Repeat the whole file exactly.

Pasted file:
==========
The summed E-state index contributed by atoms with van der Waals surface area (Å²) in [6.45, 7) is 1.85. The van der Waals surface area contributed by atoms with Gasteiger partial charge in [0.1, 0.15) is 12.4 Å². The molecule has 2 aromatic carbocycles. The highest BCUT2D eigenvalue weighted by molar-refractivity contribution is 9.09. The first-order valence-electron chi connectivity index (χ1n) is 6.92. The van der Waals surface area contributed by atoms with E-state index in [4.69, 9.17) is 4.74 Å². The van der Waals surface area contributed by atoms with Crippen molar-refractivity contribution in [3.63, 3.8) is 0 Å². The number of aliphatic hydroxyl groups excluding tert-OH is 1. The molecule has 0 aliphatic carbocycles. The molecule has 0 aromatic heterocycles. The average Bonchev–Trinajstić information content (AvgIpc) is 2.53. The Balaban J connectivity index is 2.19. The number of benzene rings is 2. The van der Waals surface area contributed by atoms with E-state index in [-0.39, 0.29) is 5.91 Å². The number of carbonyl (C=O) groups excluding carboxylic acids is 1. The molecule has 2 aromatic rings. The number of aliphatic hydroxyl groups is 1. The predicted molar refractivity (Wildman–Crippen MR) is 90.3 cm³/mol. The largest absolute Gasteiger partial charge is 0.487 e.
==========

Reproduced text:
The summed E-state index contributed by atoms with van der Waals surface area (Å²) in [6.45, 7) is 1.85. The van der Waals surface area contributed by atoms with Gasteiger partial charge in [0.1, 0.15) is 12.4 Å². The molecule has 2 aromatic carbocycles. The highest BCUT2D eigenvalue weighted by molar-refractivity contribution is 9.09. The first-order valence-electron chi connectivity index (χ1n) is 6.92. The van der Waals surface area contributed by atoms with E-state index in [4.69, 9.17) is 4.74 Å². The van der Waals surface area contributed by atoms with Crippen molar-refractivity contribution in [3.63, 3.8) is 0 Å². The number of aliphatic hydroxyl groups excluding tert-OH is 1. The molecule has 0 aliphatic carbocycles. The molecule has 0 aromatic heterocycles. The average Bonchev–Trinajstić information content (AvgIpc) is 2.53. The Balaban J connectivity index is 2.19. The number of benzene rings is 2. The van der Waals surface area contributed by atoms with E-state index in [-0.39, 0.29) is 5.91 Å². The number of carbonyl (C=O) groups excluding carboxylic acids is 1. The molecule has 2 aromatic rings. The number of aliphatic hydroxyl groups is 1. The predicted molar refractivity (Wildman–Crippen MR) is 90.3 cm³/mol. The largest absolute Gasteiger partial charge is 0.487 e.